Eugene Powell
106th Infantry Division
Email from son, 11/2007 - Dear Friends and Family,

Our Dad died peacefully at his home on Saturday, November 10, in the company of people who love him. Our father was a wonderful, kind, talented, and courageous man with a positive attitude and terrific sense of humor.

We will really miss him, but at the same time, we are glad that he is released from the physical and emotional pain that he has suffered with his 3 year battle with cancer. We are planning a celebration of his life at a later, as yet undetermined date and we will be sure to let you know the date and location.

We were so fortunate that Dad was able to attend the special Veteran's Day ceremony held by Hospice last Friday. He was surprised to be the guest of honor and paid tribute to by a General, as well as by the people for Hospice who loved him dearly. Dad was a POW in WWII, and has been very active in Veteran's Affairs, and the American Ex-POW organization.

For people who may be interested in what they can do; In Lieu of flowers, donations in the name of Eugene Powell can be made to: American Indian
College Fund, P.O. Box 172449, Denver, CO, 0217-9797
Valley Cottage artist, veteran is remembered

(Original publication: November 18, 2007)

VALLEY COTTAGE - Friends and family remember Eugene Powell for his work as a painter and scenic artist, for his kindness and for having a sense of humor and a positive attitude in the face of adversity.

Powell, a former prisoner of war who was known to friends as Gene, died Nov. 10 at his Valley Cottage home after a three-year struggle with cancer.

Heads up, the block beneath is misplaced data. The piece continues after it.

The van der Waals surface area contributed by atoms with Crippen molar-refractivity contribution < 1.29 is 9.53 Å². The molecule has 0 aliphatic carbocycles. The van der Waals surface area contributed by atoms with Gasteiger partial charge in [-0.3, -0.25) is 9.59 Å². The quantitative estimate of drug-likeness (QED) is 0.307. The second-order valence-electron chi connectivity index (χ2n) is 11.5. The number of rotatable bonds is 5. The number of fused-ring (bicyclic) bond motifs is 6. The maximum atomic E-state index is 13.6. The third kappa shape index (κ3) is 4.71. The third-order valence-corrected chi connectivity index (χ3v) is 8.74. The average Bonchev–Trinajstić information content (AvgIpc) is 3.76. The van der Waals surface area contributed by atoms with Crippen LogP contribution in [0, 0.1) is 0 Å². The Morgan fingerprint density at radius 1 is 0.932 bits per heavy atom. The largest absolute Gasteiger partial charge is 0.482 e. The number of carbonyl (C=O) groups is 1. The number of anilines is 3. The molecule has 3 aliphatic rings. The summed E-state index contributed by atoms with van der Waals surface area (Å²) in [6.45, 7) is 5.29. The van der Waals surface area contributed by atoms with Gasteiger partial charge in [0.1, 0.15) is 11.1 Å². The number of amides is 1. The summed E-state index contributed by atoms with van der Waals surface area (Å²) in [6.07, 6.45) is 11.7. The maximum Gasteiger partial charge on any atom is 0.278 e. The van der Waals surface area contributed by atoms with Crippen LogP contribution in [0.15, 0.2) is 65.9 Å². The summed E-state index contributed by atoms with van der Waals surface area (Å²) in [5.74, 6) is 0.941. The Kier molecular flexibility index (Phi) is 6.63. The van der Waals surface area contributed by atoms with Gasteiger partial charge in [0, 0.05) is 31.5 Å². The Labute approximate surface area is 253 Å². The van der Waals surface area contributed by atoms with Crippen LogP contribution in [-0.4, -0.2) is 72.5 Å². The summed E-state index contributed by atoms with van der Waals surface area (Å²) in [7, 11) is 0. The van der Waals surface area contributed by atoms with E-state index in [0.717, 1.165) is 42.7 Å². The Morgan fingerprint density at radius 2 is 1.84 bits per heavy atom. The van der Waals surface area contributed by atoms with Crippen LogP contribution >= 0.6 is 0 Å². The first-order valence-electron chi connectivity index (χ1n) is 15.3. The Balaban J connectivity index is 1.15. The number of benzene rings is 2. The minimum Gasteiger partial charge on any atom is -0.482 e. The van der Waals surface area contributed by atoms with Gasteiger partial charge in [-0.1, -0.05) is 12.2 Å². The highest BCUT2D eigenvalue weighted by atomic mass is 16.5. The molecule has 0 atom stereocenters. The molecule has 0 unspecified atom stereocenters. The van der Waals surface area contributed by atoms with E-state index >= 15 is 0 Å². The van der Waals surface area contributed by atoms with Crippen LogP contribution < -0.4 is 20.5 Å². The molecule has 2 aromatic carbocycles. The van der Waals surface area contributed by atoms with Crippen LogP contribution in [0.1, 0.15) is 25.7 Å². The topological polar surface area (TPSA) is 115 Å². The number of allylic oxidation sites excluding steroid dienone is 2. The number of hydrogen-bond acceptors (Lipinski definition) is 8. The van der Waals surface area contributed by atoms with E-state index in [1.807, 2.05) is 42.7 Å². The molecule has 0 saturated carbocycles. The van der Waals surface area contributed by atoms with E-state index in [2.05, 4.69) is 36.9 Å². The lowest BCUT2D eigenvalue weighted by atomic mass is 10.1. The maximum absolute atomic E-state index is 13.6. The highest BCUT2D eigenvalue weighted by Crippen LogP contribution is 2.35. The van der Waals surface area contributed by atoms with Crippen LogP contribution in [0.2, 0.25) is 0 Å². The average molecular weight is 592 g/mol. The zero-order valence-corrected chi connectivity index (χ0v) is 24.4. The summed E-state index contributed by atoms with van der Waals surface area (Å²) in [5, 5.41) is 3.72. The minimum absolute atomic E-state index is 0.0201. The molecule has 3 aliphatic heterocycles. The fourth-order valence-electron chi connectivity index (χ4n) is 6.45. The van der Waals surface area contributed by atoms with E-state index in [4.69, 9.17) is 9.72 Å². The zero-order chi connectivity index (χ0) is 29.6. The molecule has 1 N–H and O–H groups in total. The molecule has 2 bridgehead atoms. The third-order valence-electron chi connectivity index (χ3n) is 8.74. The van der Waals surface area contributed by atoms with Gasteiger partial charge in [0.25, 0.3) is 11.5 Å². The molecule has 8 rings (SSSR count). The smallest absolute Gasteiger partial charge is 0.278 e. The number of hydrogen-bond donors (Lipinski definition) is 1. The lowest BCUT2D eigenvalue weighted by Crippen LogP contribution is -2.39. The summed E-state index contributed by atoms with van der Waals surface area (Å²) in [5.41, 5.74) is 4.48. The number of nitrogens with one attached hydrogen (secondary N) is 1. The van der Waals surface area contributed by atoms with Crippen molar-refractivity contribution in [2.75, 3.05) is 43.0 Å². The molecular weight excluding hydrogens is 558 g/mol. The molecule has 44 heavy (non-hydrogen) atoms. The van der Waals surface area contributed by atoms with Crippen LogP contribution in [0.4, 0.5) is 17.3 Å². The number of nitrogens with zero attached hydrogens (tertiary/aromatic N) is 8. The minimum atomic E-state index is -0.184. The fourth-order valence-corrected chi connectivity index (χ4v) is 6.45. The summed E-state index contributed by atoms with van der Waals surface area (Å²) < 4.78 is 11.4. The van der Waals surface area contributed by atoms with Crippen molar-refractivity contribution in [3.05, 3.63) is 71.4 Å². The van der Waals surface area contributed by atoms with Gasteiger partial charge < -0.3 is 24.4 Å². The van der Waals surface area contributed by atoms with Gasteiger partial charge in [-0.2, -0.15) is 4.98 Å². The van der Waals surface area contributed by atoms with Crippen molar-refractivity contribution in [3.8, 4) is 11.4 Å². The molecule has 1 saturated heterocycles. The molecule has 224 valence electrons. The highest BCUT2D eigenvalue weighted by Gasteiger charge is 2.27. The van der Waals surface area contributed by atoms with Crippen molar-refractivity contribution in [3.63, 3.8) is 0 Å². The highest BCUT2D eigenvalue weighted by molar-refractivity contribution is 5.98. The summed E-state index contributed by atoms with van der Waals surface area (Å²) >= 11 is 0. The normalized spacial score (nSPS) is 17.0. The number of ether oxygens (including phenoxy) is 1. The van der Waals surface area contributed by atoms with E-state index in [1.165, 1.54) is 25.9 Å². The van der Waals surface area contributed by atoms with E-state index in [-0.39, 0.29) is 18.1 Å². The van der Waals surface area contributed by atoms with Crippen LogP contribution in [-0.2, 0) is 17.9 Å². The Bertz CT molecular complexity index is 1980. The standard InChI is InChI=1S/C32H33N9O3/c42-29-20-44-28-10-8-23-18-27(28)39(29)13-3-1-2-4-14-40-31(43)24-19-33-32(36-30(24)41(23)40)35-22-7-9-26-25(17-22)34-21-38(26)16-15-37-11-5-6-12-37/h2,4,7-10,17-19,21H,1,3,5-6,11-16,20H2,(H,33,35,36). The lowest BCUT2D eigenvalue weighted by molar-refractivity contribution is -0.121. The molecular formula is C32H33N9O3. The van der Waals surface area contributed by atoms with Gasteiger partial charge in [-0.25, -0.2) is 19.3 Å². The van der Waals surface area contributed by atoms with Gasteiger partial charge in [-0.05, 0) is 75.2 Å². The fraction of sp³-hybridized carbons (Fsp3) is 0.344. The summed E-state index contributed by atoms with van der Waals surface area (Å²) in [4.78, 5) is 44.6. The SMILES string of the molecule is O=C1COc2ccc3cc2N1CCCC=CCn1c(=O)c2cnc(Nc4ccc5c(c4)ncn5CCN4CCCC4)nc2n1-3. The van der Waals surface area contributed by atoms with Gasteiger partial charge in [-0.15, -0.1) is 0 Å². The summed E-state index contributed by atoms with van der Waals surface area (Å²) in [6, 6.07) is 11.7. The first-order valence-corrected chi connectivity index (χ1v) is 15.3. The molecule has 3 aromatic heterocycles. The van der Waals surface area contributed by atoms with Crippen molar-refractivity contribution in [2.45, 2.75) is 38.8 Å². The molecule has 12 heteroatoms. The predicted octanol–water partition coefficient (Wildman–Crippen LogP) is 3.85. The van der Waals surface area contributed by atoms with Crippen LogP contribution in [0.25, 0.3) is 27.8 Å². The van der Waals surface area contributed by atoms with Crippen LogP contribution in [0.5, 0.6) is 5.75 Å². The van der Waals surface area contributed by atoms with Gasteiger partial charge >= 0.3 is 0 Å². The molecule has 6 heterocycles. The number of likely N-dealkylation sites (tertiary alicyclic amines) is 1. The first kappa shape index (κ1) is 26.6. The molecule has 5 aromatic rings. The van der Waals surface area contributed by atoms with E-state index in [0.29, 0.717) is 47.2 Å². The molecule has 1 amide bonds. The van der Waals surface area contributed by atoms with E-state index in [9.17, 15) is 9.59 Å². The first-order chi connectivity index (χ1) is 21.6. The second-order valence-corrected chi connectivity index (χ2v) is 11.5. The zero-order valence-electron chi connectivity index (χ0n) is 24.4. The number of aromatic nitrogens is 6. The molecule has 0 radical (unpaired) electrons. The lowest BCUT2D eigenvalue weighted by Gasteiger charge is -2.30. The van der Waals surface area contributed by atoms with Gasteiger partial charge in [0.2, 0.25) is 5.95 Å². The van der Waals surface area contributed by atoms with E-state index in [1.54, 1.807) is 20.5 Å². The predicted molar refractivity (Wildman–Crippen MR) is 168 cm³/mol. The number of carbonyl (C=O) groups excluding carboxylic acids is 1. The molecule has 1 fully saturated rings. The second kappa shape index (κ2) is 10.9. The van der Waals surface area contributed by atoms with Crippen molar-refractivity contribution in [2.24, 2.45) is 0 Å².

He continued to stay active with the arts and with veterans issues even when he was ill.

Powell took joy from his work painting sets for Broadway shows, including "Fiddler on the Roof" and "Cats," and for such movies as "Raging Bull" and "Sophie's Choice."

He also showed his paintings in galleries across the country, including The Art Institute of Chicago and the Brooklyn Museum. After retiring, he was involved in the restoration of the historic Lyndhurst mansion in Tarrytown.

Powell became a mentor to young artists in the area, including Valley Cottage metal sculptor Eric Laxman. Powell introduced Laxman to other artists in his field, helping him in his career. He also coached other young artists on passing the exam to be a scenic artist.

"He was always a very generous person," Laxman said.

Laxman described Powell's artistic style as "very textural," using 3-D and overlapping images, and later including computer image manipulation.

In addition to art, Powell loved to sing and play guitar. His wife of 61 years, Neva Powell, said they enjoyed classical music concerts and travel. They raised two daughters, Chris and Abby, and son Gene Powell.

But Powell's life was not easy. He endured extreme hardships in World War II, while he served in the Army's 106th Infantry Division. Powell was captured at the Battle of the Bulge and held as a prisoner of war in a German camp.

The camp conditions were horrific, and the men were so starved that by the time Powell was freed, he weighed a little over 70 pounds, said his wife, adding that he suffered from post traumatic stress syndrome.

Powell was involved in veterans affairs over the years, and served in national and local posts of the American Ex-Prisoners of War. He was the guest of honor at a Veterans Day ceremony held at the United Hospice of Rockland a week ago.

Neva Powell said her husband was courageous and driven. "He believed in doing everything to the best of his ability," she said.

The family plans to hold a celebration of Powell's life in the spring to mark his passing.

Page last revised 11/18/2007